From my experience, most slot machines in Vegas are programmed with a payout % ranging from @94%-97%. Surprisingly, a few slots actually have payout that exceeding 100% and these machines used to be placed in high traffic areas to encourage business for other slot machines. Low payout percentages of the kind described by Dr. DeLong are more likely to be found at nickle slots in Atlantic City. I would be very surprised if such low payout rates exist for the high-roller slot machines as I would expect would have higher than average payout percentages given the amounts being wagered.

Posted by: Kevin H on May 7, 2003 08:56 AM

"slot machines that are programmed to keep 10% of the take (which is a quite low house percentage for slot machines)"

From my experience, most slot machines in Vegas are programmed with a payout % ranging from @94%-97%. Surprisingly, a few slots actually have payout that exceeding 100% and these machines used to be placed in high traffic areas to encourage business for other slot machines. Low payout percentages of the kind described by Dr. DeLong are more likely to be found at nickle slots in Atlantic City. I would be very surprised if such low payout rates exist for the high-roller slot machines as I would expect would have higher than average payout percentages given the amounts being wagered.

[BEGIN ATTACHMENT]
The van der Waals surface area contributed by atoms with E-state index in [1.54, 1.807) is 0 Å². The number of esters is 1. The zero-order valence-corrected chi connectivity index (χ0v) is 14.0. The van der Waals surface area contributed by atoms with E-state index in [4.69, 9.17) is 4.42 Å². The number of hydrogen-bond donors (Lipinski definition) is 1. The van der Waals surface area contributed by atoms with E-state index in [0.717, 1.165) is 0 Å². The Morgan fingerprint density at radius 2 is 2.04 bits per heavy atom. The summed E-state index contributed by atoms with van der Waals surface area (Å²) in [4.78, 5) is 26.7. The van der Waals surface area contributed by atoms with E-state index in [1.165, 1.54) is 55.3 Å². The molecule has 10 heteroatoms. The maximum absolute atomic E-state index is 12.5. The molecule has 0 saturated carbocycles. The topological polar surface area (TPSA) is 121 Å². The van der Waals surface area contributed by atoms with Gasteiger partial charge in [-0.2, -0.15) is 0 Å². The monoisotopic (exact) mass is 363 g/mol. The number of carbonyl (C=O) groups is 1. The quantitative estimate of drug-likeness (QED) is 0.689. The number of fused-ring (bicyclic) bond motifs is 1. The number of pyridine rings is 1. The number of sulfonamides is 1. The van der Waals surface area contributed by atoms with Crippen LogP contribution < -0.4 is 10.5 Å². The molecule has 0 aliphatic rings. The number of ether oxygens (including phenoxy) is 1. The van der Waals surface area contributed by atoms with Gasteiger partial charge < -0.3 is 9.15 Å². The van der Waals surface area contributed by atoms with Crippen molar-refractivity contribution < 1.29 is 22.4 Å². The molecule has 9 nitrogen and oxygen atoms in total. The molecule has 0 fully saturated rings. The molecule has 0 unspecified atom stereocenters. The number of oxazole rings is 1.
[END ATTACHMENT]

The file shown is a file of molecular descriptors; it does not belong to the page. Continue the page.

Posted by: Kevin H on May 7, 2003 08:57 AM

I'm not eager come to Bennett's defense, but given what I've read in several places about the typical payout of high-stakes slot machines, don't you think that a 7% loss could be reasonably asserted to be "pretty close to even"? For comparison's sake, I (along with many other Americans) lost more than 40% of the money I had invested in the stock market over the last five years. In the popular mythology about gambling, I think it's expected that many gamblers lose *all* their money. In this context, losing only 7% seems to me to be "pretty close to even".

Really, if Bennett is a gambling addict, he's been pretty smart to restrict himself to a variety where his capacity to wager far exceeds the external limits of his doing so. If he were able to gamble arbitrarily large amounts of money -- like, say, speculating in the stock market -- he very easily could have lost it all.

Finally, I'm not clear on what the reported $8M figure represents.

Posted by: Keith M Ellis on May 7, 2003 09:34 AM

keith -- It's been made clear elsewhere the $8M represents documented NET losses at specific casinos over specific time intervals.